The Delhi High Court today said the problem of increasing monkey population was "aggravating with each passing day" and directed the AAP government to place before the Centre, its proposed plan for trapping and sterilization.
Direction was also issued to the Environment Ministry to expeditiously consider the proposal which the Delhi government would send and to release the funds needed for the process.
The Delhi government in a status report, placed before a bench of Acting Chief Justice Gita Mittal and Justice C Hari Shankar has said that the estimated cost of trapping and sterilising around 25,000 monkeys would be Rs 23.5 crore.
The Delhi government, represented by additional standing counsel Anuj Aggarwal, also told the court that the estimated cost was sent to the Environment Ministry which has asked for modification of the amount as it was on the higher side.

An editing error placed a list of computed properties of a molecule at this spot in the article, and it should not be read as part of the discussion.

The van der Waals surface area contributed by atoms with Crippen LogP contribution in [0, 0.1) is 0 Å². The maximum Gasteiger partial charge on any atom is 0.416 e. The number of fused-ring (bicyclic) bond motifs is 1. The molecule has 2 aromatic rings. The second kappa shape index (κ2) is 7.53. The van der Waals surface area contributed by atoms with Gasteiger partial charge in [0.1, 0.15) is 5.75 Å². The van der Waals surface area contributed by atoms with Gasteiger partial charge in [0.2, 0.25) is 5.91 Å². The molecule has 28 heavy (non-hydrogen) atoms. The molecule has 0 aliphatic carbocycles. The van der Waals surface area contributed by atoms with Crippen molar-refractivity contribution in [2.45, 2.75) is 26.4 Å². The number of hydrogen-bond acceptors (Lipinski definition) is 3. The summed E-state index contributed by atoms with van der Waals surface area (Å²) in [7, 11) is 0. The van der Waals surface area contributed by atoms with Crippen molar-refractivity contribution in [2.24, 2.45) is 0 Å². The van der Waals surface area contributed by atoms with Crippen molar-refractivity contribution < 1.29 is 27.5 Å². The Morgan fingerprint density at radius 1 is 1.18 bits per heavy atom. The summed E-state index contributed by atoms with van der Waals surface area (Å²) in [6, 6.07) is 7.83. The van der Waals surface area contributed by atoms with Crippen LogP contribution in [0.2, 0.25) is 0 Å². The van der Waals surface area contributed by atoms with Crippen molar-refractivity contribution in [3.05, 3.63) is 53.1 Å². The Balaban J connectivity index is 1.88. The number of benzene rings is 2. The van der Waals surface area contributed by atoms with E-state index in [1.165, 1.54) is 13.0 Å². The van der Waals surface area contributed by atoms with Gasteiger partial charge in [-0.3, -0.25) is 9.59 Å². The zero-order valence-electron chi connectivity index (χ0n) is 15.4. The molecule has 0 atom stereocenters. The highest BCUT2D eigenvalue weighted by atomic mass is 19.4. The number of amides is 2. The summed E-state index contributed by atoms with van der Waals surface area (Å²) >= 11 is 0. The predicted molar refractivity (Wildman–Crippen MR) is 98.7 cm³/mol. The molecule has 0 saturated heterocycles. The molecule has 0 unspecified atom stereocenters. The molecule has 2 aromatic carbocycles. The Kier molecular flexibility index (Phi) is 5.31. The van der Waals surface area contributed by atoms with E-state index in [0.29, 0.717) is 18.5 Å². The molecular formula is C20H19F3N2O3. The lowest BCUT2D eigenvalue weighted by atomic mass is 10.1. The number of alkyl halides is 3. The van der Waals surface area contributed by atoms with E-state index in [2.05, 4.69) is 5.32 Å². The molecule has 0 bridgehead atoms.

The ministry, represented by central government standing counsel Ripudaman Singh Bhardwaj, said it will release initial installment of the funds as soon as it receives the proposal.
The Delhi government, thereafter, told the bench that it has floated a tender inviting for trapping and sterilization of the monkeys. It said the bids would be opened on July 24 and thereafter, it will send its proposal to the ministry.
The bench directed all the authorities to expedite the process, saying "it is a growing problem".
"It cannot be denied that problem is only aggravating with each passing day. The growth in monkey population will not wait for testing of the oral vaccine for sterilising simians," the court said and listed the matter for further hearing on July 30.
Regarding the Centre's reservation over the estimated cost, the bench said that had the ministry taken preventive steps back in 2001 when a PIL on the issue was filed, then the expenditure on the project would not be so high.
The court had also pulled up the Centre for importing oral immune-contraception vaccines for testing on monkeys without getting approvals for carrying out the sterilisation trials.
NGO Wildlife SOS had earlier told the court that monkey population rapidly increases in urban areas due to the easy access to food as compared to forest areas where they have to forage for food.
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